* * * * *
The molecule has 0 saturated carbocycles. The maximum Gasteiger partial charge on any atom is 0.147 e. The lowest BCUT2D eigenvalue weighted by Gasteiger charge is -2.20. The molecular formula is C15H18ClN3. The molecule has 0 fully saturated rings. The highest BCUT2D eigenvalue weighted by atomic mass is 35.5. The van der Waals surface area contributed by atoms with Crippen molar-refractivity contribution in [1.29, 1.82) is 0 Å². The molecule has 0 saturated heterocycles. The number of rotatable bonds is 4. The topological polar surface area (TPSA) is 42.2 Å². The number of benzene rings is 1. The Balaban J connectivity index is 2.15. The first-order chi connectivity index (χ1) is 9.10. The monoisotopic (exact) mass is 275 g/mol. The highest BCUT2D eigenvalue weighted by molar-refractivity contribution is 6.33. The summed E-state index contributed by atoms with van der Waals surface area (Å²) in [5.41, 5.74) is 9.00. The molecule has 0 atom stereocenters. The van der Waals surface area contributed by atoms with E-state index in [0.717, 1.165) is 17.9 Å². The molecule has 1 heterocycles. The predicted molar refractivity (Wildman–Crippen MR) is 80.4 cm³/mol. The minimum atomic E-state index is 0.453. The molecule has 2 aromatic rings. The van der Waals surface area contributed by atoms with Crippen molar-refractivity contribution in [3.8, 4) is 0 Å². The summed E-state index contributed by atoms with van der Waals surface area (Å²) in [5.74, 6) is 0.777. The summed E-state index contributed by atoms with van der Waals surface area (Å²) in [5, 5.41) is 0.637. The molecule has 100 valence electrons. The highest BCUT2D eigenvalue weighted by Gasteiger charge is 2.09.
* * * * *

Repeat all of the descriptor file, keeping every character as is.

The molecule has 0 saturated carbocycles. The maximum Gasteiger partial charge on any atom is 0.147 e. The lowest BCUT2D eigenvalue weighted by Gasteiger charge is -2.20. The molecular formula is C15H18ClN3. The molecule has 0 fully saturated rings. The highest BCUT2D eigenvalue weighted by atomic mass is 35.5. The van der Waals surface area contributed by atoms with Crippen molar-refractivity contribution in [1.29, 1.82) is 0 Å². The molecule has 0 saturated heterocycles. The number of rotatable bonds is 4. The topological polar surface area (TPSA) is 42.2 Å². The number of benzene rings is 1. The Balaban J connectivity index is 2.15. The first-order chi connectivity index (χ1) is 9.10. The monoisotopic (exact) mass is 275 g/mol. The highest BCUT2D eigenvalue weighted by molar-refractivity contribution is 6.33. The summed E-state index contributed by atoms with van der Waals surface area (Å²) in [5.41, 5.74) is 9.00. The molecule has 0 atom stereocenters. The van der Waals surface area contributed by atoms with E-state index in [0.717, 1.165) is 17.9 Å². The molecule has 1 heterocycles. The predicted molar refractivity (Wildman–Crippen MR) is 80.4 cm³/mol. The minimum atomic E-state index is 0.453. The molecule has 2 aromatic rings. The van der Waals surface area contributed by atoms with Crippen molar-refractivity contribution in [3.8, 4) is 0 Å². The summed E-state index contributed by atoms with van der Waals surface area (Å²) in [5.74, 6) is 0.777. The summed E-state index contributed by atoms with van der Waals surface area (Å²) in [5, 5.41) is 0.637. The molecule has 100 valence electrons. The highest BCUT2D eigenvalue weighted by Gasteiger charge is 2.09.